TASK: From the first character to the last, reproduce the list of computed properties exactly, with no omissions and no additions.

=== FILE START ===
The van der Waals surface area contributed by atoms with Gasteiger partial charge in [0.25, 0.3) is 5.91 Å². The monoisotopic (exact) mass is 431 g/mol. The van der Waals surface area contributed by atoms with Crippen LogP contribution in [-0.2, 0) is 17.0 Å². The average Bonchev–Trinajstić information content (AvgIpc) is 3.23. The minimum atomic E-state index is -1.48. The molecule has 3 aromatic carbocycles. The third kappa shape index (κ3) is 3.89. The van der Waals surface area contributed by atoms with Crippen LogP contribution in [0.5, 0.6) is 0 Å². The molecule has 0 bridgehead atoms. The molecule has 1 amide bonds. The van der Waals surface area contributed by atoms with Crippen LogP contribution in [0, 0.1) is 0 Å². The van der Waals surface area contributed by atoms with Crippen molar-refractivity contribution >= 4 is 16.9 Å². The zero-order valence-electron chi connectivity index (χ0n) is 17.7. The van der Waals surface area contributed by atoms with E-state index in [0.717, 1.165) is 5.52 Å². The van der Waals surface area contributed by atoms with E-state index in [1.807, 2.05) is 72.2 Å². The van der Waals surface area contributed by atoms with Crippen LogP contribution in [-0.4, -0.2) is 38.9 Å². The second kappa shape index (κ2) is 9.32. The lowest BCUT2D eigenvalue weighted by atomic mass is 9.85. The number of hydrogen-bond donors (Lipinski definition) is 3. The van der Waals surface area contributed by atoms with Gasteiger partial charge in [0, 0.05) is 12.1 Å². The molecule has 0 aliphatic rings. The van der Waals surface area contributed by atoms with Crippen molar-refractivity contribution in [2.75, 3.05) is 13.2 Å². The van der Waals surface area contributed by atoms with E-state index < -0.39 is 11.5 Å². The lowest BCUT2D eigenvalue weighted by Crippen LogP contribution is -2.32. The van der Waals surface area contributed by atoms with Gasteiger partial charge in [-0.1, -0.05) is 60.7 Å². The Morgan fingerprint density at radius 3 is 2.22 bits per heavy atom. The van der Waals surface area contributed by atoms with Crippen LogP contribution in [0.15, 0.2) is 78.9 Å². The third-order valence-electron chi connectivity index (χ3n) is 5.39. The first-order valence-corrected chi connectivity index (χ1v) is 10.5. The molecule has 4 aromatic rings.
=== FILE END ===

The van der Waals surface area contributed by atoms with Gasteiger partial charge in [0.25, 0.3) is 5.91 Å². The monoisotopic (exact) mass is 431 g/mol. The van der Waals surface area contributed by atoms with Crippen LogP contribution in [-0.2, 0) is 17.0 Å². The average Bonchev–Trinajstić information content (AvgIpc) is 3.23. The minimum atomic E-state index is -1.48. The molecule has 3 aromatic carbocycles. The third kappa shape index (κ3) is 3.89. The van der Waals surface area contributed by atoms with Crippen LogP contribution in [0.5, 0.6) is 0 Å². The molecule has 0 bridgehead atoms. The molecule has 1 amide bonds. The van der Waals surface area contributed by atoms with Crippen LogP contribution in [0, 0.1) is 0 Å². The van der Waals surface area contributed by atoms with Crippen molar-refractivity contribution >= 4 is 16.9 Å². The zero-order valence-electron chi connectivity index (χ0n) is 17.7. The van der Waals surface area contributed by atoms with E-state index in [0.717, 1.165) is 5.52 Å². The van der Waals surface area contributed by atoms with E-state index in [1.807, 2.05) is 72.2 Å². The van der Waals surface area contributed by atoms with Crippen LogP contribution in [-0.4, -0.2) is 38.9 Å². The second kappa shape index (κ2) is 9.32. The lowest BCUT2D eigenvalue weighted by atomic mass is 9.85. The number of hydrogen-bond donors (Lipinski definition) is 3. The van der Waals surface area contributed by atoms with Gasteiger partial charge in [0, 0.05) is 12.1 Å². The molecule has 0 aliphatic rings. The van der Waals surface area contributed by atoms with Crippen molar-refractivity contribution in [2.75, 3.05) is 13.2 Å². The van der Waals surface area contributed by atoms with E-state index < -0.39 is 11.5 Å². The lowest BCUT2D eigenvalue weighted by Crippen LogP contribution is -2.32. The van der Waals surface area contributed by atoms with Gasteiger partial charge in [-0.1, -0.05) is 60.7 Å². The Morgan fingerprint density at radius 3 is 2.22 bits per heavy atom. The van der Waals surface area contributed by atoms with Crippen LogP contribution in [0.15, 0.2) is 78.9 Å². The third-order valence-electron chi connectivity index (χ3n) is 5.39. The first-order valence-corrected chi connectivity index (χ1v) is 10.5. The molecule has 4 aromatic rings.